The Army headquarters has suggested that the 'sahayaks' be replaced by civilian personnel. Sources said Shimla-based Army Training Command carried out a detailed study of the concept of buddy system existing in major armies around the world. The study was ordered by General V K Singh early on his tenure as Army chief. The training command submitted several scenarios, from which the final 'solution' was submitted to the ministry.


The Army proposes to replace soldiers with two kinds of civilians - Service Assistants (SA) and Non-Combatant Assistants (NCA). It would require 2,358 SAs and 22,620 NCAs to replace sahayaks. The Army has projected a monthly expenditure of Rs 3.54 crore for the SAs and Rs 11.31 crore for NCAs. The annual expenditure for the civilian setup to be brought in place of 'sahayaks' would be Rs 178.20 crore a year, according to Army estimates.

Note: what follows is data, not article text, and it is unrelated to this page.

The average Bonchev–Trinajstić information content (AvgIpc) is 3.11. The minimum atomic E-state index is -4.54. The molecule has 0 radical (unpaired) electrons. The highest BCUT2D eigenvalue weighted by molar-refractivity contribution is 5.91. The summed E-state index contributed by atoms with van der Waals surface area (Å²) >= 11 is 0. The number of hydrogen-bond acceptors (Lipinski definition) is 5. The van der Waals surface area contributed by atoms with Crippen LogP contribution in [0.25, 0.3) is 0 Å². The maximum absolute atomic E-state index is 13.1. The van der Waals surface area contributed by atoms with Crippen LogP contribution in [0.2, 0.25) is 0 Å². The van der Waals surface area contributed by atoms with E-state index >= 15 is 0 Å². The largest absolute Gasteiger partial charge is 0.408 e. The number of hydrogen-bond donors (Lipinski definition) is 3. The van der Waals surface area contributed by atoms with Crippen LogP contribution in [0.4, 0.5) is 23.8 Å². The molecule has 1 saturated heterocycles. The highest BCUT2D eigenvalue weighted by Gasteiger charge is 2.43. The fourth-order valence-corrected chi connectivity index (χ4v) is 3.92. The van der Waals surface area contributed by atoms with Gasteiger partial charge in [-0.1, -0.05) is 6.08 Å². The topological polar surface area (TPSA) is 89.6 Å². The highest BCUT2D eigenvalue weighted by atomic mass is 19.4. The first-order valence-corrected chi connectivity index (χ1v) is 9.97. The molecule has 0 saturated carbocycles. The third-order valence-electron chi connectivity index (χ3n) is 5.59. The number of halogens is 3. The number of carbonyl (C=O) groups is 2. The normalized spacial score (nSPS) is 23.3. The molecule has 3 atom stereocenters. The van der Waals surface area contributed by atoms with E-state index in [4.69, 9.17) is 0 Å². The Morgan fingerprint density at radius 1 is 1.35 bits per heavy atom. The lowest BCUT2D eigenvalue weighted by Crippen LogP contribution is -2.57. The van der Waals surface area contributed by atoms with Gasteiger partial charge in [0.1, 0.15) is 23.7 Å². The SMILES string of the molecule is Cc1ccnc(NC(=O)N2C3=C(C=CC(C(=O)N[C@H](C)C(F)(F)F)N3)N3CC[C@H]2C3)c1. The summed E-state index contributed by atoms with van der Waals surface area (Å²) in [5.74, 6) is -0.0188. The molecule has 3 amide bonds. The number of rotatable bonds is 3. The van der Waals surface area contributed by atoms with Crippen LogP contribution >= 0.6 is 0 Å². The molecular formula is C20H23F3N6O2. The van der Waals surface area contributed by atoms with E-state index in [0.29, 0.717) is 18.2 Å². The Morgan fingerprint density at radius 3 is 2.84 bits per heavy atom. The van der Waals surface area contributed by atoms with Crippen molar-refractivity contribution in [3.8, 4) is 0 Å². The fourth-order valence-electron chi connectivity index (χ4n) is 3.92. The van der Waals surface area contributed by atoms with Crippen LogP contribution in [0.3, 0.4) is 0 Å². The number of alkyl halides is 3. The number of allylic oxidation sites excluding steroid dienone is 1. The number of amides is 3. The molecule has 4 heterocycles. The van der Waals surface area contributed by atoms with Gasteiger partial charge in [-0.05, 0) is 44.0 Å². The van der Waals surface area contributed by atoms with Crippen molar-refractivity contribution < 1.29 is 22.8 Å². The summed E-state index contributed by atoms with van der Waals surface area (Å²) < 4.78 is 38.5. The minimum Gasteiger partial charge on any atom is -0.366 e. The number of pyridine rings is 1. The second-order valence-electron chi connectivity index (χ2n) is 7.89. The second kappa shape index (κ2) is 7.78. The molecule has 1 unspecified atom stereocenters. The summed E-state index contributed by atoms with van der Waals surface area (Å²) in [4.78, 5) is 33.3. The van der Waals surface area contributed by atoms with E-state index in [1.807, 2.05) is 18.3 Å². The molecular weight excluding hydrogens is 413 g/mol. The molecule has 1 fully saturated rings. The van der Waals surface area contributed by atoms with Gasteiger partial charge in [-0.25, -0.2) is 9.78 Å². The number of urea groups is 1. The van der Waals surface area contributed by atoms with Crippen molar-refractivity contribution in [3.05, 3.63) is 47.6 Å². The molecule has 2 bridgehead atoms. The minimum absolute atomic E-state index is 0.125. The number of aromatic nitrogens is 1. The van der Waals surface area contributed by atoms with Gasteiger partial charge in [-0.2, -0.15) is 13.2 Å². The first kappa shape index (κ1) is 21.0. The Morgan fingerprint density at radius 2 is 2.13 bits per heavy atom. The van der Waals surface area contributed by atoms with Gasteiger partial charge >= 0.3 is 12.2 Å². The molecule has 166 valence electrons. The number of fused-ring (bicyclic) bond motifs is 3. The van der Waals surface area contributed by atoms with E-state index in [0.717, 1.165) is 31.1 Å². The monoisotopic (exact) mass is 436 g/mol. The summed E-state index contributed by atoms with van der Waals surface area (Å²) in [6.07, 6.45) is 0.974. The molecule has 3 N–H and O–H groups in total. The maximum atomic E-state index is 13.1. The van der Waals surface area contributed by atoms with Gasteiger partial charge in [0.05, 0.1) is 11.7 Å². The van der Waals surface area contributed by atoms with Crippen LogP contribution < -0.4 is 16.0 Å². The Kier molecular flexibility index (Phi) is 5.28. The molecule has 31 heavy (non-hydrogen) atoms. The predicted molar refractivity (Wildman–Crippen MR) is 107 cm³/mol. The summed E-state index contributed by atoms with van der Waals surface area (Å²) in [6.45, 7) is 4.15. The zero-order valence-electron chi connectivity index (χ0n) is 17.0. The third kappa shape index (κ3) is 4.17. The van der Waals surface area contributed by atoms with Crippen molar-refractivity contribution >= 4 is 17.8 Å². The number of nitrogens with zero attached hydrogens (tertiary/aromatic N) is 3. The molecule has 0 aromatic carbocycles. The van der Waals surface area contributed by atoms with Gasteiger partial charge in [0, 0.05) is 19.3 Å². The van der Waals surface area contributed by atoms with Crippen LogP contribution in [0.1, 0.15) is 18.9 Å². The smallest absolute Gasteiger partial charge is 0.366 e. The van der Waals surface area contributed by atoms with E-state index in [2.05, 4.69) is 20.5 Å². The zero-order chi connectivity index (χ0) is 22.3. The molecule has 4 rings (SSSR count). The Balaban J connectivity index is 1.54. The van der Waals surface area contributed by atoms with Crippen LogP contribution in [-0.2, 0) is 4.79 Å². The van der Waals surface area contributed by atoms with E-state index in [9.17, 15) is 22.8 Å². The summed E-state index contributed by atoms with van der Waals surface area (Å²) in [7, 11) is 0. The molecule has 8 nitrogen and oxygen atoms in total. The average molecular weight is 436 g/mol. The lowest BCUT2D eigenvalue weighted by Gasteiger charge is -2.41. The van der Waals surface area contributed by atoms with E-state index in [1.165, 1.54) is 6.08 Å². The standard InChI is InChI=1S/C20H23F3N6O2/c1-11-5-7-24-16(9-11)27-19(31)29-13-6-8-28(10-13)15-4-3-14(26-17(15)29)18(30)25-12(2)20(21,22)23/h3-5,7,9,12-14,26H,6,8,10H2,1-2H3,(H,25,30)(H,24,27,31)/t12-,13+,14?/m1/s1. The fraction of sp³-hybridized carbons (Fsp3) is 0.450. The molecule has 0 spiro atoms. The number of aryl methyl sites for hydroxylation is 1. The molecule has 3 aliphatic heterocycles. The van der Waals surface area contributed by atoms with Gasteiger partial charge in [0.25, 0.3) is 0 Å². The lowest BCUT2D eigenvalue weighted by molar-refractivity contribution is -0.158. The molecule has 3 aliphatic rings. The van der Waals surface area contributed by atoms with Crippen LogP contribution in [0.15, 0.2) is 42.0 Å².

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Re: Indian Army: News and Discussions 15 Apr 2012

Postby srin » 14 Nov 2012 08:52

Gaur wrote:Army cannot take that decision on its own. It had sent a proposal to MOD to do away with the system.

http://articles.timesofindia.indiatimes ... lonels-sas

The Army headquarters has suggested that the 'sahayaks' be replaced by civilian personnel. Sources said Shimla-based Army Training Command carried out a detailed study of the concept of buddy system existing in major armies around the world. The study was ordered by General V K Singh early on his tenure as Army chief. The training command submitted several scenarios, from which the final 'solution' was submitted to the ministry.